For this round of middot, I intend to stay in the vicinity of the weekly parasha. We’re currently at the beginning of the story of Joseph, so let’s see what it might have to teach us regarding the middah of humility.
Joseph’s story turns on three pairs of dreams. In the first pair, Joseph sees himself symbolically as dominant over his brothers, and he foolishly tells them about it. Commentator Nahum Sarna says, “The predictive aspect of dreams was universally assumed in the ancient world, and this was reason enough for the brothers to take Joseph seriously.” Dreams are potent, but Joseph handles them carelessly, fueling his brothers’ resentment and earning a rebuke from Jacob his father, who generally appears to favor Joseph and not rebuke him for anything. The brothers decide to get rid of their obnoxious brother and sell him into slavery in Egypt. Joseph ends up in an Egyptian prison where, after years of bondage, he accurately interprets the dreams of two fellow inmates. One, the royal cupbearer, will be released, and the other, the royal baker, will be executed. Again, Joseph talks about dreams with little thought to the impact of his words. He tells the baker he’s about to die, without so much as a “Sorry to have to tell you this.” Joseph even employs a play on words, telling the cupbearer that Pharaoh will “lift his head” to restore him and the baker that Pharaoh will “lift his head” off to execute him. Oh well . . .
Finally, Pharaoh has a pair of dreams that no one can interpret until the cupbearer remembers Joseph. He tells Pharaoh about him and Joseph is summoned to interpret the dreams, which he does convincingly, wrapping it up with, “The doubling of Pharaoh's dream means that the thing is fixed by God, and God will shortly bring it about” (Gen. 41:32). Then he adds some words of his own: “Now therefore let Pharaoh select a discerning and wise man, and set him over the land of Egypt. Let Pharaoh proceed to appoint overseers over the land and take one-fifth of the produce of the land . . . so that the land may not perish through the famine” (Gen. 41:33–36). As a result, Joseph is put in charge of the whole vast operation to save Egypt from the predicted famine.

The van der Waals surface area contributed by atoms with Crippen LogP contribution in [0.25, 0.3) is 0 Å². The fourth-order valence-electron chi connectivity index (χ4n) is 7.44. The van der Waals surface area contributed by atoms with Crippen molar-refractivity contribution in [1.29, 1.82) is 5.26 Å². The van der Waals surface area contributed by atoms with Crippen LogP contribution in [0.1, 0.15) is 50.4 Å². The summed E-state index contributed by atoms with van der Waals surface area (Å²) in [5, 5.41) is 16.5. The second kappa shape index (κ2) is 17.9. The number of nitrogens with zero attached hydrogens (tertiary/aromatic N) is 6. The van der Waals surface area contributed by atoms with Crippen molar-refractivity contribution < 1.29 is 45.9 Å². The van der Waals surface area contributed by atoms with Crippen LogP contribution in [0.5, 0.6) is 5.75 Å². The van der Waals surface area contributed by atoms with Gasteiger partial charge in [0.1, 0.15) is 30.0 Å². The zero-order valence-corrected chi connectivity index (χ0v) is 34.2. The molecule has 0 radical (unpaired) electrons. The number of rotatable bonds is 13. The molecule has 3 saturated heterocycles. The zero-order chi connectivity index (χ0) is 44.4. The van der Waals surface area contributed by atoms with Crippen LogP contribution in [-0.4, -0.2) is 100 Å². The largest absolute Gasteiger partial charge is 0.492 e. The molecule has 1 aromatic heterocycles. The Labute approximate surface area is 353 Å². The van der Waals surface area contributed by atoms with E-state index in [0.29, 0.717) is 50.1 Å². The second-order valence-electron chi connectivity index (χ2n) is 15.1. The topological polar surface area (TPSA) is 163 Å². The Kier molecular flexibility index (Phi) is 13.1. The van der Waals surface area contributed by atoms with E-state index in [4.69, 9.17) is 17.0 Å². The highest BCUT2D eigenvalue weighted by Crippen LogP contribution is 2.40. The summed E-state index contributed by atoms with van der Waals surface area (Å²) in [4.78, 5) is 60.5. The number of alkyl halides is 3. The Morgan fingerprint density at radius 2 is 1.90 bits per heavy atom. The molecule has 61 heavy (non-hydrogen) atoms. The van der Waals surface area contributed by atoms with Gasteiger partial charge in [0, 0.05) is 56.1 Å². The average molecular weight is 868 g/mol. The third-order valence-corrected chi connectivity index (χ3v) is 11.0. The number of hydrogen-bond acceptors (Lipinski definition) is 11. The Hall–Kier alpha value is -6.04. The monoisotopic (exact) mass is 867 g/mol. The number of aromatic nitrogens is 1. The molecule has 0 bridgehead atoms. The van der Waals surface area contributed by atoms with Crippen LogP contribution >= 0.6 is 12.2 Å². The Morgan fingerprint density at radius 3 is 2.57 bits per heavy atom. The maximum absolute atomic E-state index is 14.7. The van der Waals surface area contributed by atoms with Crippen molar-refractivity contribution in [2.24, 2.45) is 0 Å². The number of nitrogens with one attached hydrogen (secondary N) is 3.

In the foreground of the story, its big theme begins to move ahead, the restoration of the twelve sons of Israel. But in the background we can discern a lesson about humility.
Joseph doesn’t just interpret Pharaoh’s dream, but now he takes responsibility for his interpretation and suggests a response. One could say that Joseph is just trying to get out of prison, and maybe even get himself a paying job (which you can hardly blame him for), but perhaps there’s more to it. In the past, Joseph didn’t even seem to be aware of the impact his words might have, as he talked about the various dreams. But now he’s learned to pause and consider the impact of his words, which is an integral part of humility. Sarna points out that “Joseph is extremely tactful and cautious. . . . [His] repeated emphasis on ‘Pharaoh’ . . . accords with the ancient Egyptian concept of government, which stressed the ubiquitous, omniscient, and omnipotent nature of the king.” When Joseph advises the king to “proceed to appoint overseers,” he “deliberately uses the same verbal stem [asah] he used three times before in connection with the impending divine action (vv. 25, 28, 32), as though to imply that Pharaoh is the human counterpart of God.”
Now, you might think this sort of language is basic protocol when you’re talking with Pharaoh, but Joseph has shown himself to be oblivious to basic protocol in the past, both with his older, and higher ranking, brothers and with his two high-ranking fellow prisoners. Now, I believe, he’s learned something about humility that might be helpful to us as well. Humility is the ability to step back and see the impact of your potential words, to consider them, not just from your perspective, but from the other person’s perspective. Humility is willing to modify, to be careful, to hand-carry our words for the sake of the other. Humility overcomes the belief that my perspective, and my way of expressing it, is always just fine, and others will have to learn to like it. Humility replaces such self-delusion with sensitivity, and makes the effort to meet the needs of the other, instead of just meeting the need to express myself.